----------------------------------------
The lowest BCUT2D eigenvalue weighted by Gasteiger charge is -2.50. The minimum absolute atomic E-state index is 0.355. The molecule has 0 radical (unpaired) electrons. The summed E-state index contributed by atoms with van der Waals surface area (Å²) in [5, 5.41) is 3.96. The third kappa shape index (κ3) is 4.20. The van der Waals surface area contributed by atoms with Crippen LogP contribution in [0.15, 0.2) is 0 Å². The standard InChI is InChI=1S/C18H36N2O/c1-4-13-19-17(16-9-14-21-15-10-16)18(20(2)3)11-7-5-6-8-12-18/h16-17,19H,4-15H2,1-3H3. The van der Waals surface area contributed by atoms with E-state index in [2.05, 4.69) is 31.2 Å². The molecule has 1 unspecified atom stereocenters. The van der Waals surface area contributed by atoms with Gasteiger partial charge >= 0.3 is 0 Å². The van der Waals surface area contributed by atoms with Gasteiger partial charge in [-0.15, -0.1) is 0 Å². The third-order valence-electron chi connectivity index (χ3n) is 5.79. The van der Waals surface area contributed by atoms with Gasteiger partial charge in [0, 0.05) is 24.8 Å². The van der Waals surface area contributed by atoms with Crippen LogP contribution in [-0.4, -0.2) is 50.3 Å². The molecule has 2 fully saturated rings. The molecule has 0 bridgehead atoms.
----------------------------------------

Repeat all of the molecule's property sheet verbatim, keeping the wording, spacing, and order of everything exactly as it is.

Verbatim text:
The lowest BCUT2D eigenvalue weighted by Gasteiger charge is -2.50. The minimum absolute atomic E-state index is 0.355. The molecule has 0 radical (unpaired) electrons. The summed E-state index contributed by atoms with van der Waals surface area (Å²) in [5, 5.41) is 3.96. The third kappa shape index (κ3) is 4.20. The van der Waals surface area contributed by atoms with Crippen LogP contribution in [0.15, 0.2) is 0 Å². The standard InChI is InChI=1S/C18H36N2O/c1-4-13-19-17(16-9-14-21-15-10-16)18(20(2)3)11-7-5-6-8-12-18/h16-17,19H,4-15H2,1-3H3. The van der Waals surface area contributed by atoms with E-state index in [2.05, 4.69) is 31.2 Å². The molecule has 1 unspecified atom stereocenters. The van der Waals surface area contributed by atoms with Gasteiger partial charge >= 0.3 is 0 Å². The van der Waals surface area contributed by atoms with Gasteiger partial charge in [-0.15, -0.1) is 0 Å². The third-order valence-electron chi connectivity index (χ3n) is 5.79. The van der Waals surface area contributed by atoms with Gasteiger partial charge in [0, 0.05) is 24.8 Å². The van der Waals surface area contributed by atoms with Crippen LogP contribution in [-0.4, -0.2) is 50.3 Å². The molecule has 2 fully saturated rings. The molecule has 0 bridgehead atoms.